He drives now, when he can get the keys and frankly, he has taken a lot of the fun with him. Once they are that kind of mobile, good luck pinning them down after that, and it is a sad day, and there is nothing to do but pack up the Legos, bundle up the colored markers, corral the balls and frisbees and contemplate your decline and eventual demise.

But this new baby, why she can hardly move at all except for her little newborn reflexes—rooting, grasping, startling and the like–so she is apt to stay where we put her for a long time. And that’s just fine with us.

Little Lil is barely a month old and spent the Fourth of July as the main attraction on her grandparents’ sofa. She and her parents–whom we love but are a bit old hat—made the trip home for her first unveiling for the extended family. She must have gotten a bit carsick and by way of greeting she upchucked impressively as soon as they walked in the door. Her evening went downhill from there.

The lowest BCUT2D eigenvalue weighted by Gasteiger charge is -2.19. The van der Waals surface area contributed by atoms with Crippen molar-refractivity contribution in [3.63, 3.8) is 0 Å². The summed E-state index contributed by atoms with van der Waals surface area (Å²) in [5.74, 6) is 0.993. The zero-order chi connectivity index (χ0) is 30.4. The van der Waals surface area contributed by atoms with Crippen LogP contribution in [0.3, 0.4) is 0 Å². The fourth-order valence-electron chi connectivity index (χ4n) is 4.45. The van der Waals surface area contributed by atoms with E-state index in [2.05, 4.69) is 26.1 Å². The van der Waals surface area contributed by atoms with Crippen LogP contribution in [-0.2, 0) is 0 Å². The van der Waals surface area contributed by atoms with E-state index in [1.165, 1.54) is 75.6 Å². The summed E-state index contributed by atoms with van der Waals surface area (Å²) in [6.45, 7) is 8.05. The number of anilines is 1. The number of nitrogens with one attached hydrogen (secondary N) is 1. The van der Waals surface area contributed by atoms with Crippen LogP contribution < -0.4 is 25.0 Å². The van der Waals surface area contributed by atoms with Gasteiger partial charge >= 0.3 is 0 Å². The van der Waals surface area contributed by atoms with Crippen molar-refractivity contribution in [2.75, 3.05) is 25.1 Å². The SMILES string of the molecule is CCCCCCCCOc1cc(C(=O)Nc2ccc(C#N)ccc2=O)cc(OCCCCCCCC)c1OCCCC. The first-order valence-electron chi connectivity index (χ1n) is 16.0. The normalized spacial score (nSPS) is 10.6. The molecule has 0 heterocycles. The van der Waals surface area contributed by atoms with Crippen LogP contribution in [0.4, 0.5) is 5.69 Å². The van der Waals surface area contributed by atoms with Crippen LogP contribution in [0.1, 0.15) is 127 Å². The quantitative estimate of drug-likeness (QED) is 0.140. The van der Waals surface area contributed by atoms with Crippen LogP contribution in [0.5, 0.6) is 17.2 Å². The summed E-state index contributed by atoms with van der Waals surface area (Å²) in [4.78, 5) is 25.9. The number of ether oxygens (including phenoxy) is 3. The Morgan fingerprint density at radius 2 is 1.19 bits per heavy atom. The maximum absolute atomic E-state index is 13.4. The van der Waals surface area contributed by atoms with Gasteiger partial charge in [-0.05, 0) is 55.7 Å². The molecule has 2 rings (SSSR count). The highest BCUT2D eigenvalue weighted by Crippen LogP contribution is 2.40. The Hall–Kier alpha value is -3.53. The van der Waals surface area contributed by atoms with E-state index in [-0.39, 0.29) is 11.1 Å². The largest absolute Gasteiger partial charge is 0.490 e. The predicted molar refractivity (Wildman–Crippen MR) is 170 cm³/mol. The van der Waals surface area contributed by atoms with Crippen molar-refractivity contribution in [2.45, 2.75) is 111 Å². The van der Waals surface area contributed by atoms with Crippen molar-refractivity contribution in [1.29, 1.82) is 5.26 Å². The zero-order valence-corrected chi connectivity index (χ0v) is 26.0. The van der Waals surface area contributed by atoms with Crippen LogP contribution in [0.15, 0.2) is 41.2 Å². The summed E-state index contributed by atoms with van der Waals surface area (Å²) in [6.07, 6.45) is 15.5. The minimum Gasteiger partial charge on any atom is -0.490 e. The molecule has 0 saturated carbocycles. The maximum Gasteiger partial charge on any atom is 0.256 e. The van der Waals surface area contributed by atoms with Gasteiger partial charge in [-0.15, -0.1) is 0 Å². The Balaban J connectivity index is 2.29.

So she was catching up on her beauty sleep on the sofa when we arrived and I wish you could have seen it, all these adults, just sitting on the edge of their chairs and standing over her, never taking their eyes off her sweet little face and all that hair.  For this child was born with some hair. So much that a few days after she was born she had reached up and grabbed a fistful, and didn’t know how to let go until her father, hearing her cries, came to the rescue and pried her fingers loose.

Her mother says she has good dreams, and it must be so, because as we all gazed upon her transfixed, her little nose would scrunch up, she would smile and gurgle, while she dreamed and dreamed and dreamed.